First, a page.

Brown (David Mann), left, and Madea (Tyler Perry) in "Tyler Perry's… (Quantrell Colbert, Lionsgate )
Tyler Perry movies have always been about contrasting extremes, careening between saints and sinners, high drama and low humor, the gospel and the gutter. The latest entry in the brand, "Madea's Big Happy Family," maintains the template and then some, marking a return to safety after the mixed response that greeted Perry's last movie, an ambitious adaptation of the famous Ntozake Shange play "For Colored Girls."
Perry possesses a superb ear for the themes and emotions that connect him to his core audience, and that's on display again here, though the unconverted might grumble that the movie's many riffs and rants feel recycled from previous offerings. Whether a verbal takedown and a slap upside the head from Madea can ever grow old probably depends on if you consider the sight of the linebacker-sized Perry in drag inherently funny in the first place.
Here, Perry's take-no-prisoners Madea is charged with smacking sense into the heads of her niece's bickering children. The clock is ticking because the niece in question, the devout Shirley (Loretta Devine), has terminal cancer. All she wants is to gather her family around her for one last supper before she goes home to be with her Lord.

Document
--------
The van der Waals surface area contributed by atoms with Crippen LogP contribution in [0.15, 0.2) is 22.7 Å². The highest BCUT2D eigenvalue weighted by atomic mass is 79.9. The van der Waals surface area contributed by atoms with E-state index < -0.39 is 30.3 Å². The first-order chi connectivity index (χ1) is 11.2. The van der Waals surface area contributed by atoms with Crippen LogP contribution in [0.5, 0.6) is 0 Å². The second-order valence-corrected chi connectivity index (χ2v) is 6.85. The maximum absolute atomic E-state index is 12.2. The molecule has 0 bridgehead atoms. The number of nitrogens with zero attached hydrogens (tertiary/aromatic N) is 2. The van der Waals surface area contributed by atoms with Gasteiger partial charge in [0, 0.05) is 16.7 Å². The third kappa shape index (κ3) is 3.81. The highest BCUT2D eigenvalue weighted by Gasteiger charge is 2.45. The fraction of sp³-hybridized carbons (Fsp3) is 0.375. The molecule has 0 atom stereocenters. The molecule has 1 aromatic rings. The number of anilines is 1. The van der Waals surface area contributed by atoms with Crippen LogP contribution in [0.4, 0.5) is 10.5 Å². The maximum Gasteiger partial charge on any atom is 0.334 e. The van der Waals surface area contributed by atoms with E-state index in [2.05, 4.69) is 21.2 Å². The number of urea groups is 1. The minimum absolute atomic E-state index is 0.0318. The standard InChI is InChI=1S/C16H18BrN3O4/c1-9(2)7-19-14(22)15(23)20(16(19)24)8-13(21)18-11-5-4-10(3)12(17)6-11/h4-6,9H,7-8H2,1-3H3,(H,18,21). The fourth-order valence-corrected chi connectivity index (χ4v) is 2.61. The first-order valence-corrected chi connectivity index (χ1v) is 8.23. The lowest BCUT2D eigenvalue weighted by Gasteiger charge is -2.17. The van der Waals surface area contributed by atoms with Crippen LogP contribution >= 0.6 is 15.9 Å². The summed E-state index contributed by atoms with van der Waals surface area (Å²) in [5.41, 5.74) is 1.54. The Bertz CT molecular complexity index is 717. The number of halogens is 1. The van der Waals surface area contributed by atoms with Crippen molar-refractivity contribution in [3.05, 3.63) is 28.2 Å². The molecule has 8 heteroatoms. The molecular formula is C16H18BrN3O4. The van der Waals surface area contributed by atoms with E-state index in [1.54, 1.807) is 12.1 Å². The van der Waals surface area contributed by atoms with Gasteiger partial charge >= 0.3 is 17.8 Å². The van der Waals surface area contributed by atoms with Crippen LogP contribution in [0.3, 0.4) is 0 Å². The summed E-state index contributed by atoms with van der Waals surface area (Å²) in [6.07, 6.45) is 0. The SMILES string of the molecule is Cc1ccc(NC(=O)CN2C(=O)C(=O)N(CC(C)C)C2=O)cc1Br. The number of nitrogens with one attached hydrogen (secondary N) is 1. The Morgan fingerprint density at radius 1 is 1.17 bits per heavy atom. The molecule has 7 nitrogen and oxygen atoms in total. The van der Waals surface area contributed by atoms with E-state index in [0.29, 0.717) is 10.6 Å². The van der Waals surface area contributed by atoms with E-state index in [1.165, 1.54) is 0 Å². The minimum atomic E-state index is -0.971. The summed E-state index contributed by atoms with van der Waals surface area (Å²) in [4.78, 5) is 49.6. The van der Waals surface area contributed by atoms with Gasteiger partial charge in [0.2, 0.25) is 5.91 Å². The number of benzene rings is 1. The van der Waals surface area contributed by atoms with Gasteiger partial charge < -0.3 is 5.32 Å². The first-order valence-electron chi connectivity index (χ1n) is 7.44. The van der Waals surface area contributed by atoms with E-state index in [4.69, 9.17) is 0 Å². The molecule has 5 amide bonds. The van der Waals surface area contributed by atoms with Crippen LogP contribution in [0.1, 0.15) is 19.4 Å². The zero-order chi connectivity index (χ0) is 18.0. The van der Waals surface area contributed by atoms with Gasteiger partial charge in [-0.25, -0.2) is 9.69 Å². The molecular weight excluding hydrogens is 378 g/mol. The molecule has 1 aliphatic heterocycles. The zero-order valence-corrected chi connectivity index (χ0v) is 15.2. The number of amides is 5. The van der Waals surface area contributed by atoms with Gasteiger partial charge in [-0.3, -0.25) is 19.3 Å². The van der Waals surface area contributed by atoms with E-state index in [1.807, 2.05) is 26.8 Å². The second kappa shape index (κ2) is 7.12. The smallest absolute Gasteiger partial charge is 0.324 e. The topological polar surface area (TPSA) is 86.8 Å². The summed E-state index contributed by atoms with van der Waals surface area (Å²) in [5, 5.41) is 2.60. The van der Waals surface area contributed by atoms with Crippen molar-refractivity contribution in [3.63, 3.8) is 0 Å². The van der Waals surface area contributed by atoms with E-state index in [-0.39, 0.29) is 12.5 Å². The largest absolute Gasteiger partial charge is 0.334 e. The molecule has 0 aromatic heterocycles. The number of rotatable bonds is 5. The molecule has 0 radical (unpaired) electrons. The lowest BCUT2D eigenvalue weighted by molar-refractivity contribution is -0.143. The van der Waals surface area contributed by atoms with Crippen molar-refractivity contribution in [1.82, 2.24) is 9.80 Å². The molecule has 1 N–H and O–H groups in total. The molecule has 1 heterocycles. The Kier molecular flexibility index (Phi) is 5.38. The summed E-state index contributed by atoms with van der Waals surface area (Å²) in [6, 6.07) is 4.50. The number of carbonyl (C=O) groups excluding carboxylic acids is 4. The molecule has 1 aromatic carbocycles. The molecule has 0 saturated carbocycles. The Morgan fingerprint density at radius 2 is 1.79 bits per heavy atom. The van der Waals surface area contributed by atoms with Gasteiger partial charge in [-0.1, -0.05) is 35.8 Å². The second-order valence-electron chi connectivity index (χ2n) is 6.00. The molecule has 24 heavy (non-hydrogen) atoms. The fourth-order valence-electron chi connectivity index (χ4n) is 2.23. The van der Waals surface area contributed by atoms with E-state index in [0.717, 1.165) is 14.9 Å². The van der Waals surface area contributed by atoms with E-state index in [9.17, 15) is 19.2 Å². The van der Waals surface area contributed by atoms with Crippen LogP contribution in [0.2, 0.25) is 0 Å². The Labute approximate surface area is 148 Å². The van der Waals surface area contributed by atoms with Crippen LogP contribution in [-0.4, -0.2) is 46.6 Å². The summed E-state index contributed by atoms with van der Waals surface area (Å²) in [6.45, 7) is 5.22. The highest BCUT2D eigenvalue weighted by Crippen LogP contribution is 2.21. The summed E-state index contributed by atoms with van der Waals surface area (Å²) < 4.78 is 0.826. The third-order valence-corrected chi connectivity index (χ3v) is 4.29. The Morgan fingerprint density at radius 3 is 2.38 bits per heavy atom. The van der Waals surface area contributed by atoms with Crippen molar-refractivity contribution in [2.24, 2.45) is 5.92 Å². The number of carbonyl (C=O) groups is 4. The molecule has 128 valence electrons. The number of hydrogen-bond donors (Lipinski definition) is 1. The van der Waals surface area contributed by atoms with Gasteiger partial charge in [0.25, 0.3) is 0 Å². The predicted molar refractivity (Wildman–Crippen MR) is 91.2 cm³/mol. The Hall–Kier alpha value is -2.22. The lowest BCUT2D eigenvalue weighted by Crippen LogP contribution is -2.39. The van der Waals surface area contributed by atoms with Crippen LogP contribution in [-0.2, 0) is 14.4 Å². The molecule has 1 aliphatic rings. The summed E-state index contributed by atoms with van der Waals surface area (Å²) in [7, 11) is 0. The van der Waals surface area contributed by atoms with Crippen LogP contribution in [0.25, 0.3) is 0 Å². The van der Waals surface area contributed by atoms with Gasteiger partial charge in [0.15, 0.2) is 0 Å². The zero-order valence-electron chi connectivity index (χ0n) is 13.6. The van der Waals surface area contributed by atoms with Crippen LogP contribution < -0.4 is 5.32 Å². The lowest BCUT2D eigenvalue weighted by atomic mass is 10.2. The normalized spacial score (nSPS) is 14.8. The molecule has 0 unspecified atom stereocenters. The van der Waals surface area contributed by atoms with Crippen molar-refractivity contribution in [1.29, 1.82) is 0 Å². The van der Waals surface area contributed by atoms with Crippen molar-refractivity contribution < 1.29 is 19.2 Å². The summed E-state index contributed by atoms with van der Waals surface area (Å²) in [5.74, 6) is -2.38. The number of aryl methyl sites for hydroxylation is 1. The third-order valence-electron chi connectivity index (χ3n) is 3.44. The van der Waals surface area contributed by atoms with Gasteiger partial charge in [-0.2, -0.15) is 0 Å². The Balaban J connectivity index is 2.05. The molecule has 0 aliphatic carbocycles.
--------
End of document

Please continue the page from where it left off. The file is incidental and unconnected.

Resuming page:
Madea's round-up assistance is needed because family dinners with this bunch tend to end before the food hits the table. Uptight Kimberly (Shannon Kane) is openly hostile to anyone with a pulse, especially her "ghetto" relations. Tammy (Natalie Desselle Reid) saves most of her wrath for her long-suffering husband (Rodney Perry), completely ignoring her two bratty boys in the process. And reformed drug dealer Byron (Shad "Bow Wow" Moss) desperately wants to stay clean but is being constantly badgered for money by an annoying baby mama (Teyana Taylor) and his high-maintenance girlfriend (Lauren London).
Notice a pattern here? Perry's characters have always been broad, but the women here take shrillness to a level that would make Snooki shrink like a violet. Other old standby Perryisms turn up too — corrosive family secrets, harangues from elders about kids' lack of respect these days (though, really, enough about "pants on the ground"), lectures and life lessons and Madea threatening to "beat the hell out of people."
That there is little difference in tone between the end credits gag reel and the previous 100 minutes represents a triumph of consistency that Burt Reynolds, even in his heyday, never achieved.